April 19, 2021

Volume XI, Number 109

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April 16, 2021

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Legal Developments Webinar 23 February – your follow-up questions answered, Part 1 (UK)

Thank you to all those who signed up for our “Employment Law in 2021 and Beyond” webinar on 23rd February.  Over 400 people dialled in for the session, so our profuse apologies but maybe little wonder that we did not get to answer all the questions raised.  As promised, here are a couple of the answers, with more to follow soon.

  1. Is there any indication that the Government is planning to repeat the holiday carry over approach they introduced last year?

No, nor do we think that this is at all likely.  Even though a quick google search for “seaside holiday in the UK” suggests that it would currently be easier and in fact cheaper to find accommodation in Monte Carlo than Bournemouth, the Government is likely to take the view that the success of the vaccination programme and the gradual return to normality which that will permit will be enough to allow people to eat up untaken holiday balances from 2020 over the remainder of 2021 and 2022 without further changes to the law.

  1. What is the best approach to dealing with increasing numbers of requests to become contractually remote workers?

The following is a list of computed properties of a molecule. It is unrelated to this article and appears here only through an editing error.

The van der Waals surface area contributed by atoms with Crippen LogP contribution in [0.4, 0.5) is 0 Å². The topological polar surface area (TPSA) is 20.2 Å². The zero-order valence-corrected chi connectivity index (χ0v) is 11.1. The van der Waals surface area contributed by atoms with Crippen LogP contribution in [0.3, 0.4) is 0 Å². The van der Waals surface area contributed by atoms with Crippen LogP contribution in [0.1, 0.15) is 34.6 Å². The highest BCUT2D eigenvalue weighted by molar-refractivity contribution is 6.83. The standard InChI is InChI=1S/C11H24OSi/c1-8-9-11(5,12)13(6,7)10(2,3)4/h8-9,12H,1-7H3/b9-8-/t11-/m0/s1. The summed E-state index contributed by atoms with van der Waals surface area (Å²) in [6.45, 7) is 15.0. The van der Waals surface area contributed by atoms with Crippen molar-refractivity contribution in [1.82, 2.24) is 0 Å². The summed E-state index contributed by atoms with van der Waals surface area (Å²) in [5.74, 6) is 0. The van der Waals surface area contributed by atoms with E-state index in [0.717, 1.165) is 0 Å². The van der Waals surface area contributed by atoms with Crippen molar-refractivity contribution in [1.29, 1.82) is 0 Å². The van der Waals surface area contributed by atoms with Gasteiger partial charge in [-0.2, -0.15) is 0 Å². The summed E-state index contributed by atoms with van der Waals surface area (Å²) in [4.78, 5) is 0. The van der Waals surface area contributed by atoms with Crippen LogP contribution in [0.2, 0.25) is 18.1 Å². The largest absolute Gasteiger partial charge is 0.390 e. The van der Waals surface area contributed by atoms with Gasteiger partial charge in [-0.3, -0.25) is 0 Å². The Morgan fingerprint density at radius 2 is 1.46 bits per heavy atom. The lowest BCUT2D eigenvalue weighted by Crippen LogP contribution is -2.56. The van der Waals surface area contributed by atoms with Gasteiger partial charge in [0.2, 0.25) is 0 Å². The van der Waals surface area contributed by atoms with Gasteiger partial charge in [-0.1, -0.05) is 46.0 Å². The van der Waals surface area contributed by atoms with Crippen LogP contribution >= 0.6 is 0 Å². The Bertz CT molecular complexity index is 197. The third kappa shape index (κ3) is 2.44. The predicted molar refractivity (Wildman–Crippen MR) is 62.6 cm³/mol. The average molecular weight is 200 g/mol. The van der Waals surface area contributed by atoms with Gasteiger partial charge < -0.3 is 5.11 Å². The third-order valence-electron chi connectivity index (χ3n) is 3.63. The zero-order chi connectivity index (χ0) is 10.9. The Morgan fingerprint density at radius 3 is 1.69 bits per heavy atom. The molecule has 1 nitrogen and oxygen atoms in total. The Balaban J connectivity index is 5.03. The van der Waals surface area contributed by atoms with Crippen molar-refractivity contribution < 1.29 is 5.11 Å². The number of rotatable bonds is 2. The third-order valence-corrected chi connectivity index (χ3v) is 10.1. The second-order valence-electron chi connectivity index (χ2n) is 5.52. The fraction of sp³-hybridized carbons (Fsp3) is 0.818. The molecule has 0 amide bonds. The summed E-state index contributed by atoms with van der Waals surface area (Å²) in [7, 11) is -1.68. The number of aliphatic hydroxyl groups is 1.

A request to vary one’s place of work to more (or all) days WFH is at its heart a flexible working request, even if not phrased expressly as such.  It is up to you whether to force it to be made as a formal flexible application.  If you think you can grant it without doing so, go ahead, but if you envisage any difficulty with the request, then it may be better to ask the employee to make it formal, since that will mean that another request cannot then be made for a further 12 months. Equally, that places a greater burden on the employer to go through the right thought-processes in terms of whether it is practicable to grant it but that is no bad thing if the request is likely to become contentious.

You can find many more possible considerations in our earlier post here, but underlying them all is a simple set of questions which the employer must be in a position to answer as a condition of proceeding:

  • Will the arrangement sought by the employee work for you?;

  • If it won’t work, why not (and how far can you prove that)?;

  • If it won’t work in the form requested but could do so if amended, what changes would be necessary?; and

  • Can we reach agreement with the employee on those alterations?

A key point to have in mind here, although it sounds deplorably uncaring, is that there is almost no part of the flexible working regime which depends on the reason for which the remote working is sought by the employee.  It is irrelevant, for example, that your employee may genuinely be anxious about using public transport with others, or is living with someone clinically vulnerable or fears contracting Covid in the workplace on the one hand, or has simply rediscovered the joys of not commuting on the other.  The remote working arrangement can either be made to work for you or it can’t.  If it genuinely cannot, having discussed it with the employee and explored with him/her whatever alternatives and compromises in your position you can, you are fully entitled (sensibly, obliged) to say no, irrespective of the urgency and genuineness of the employee’s need or wish to remain WFH.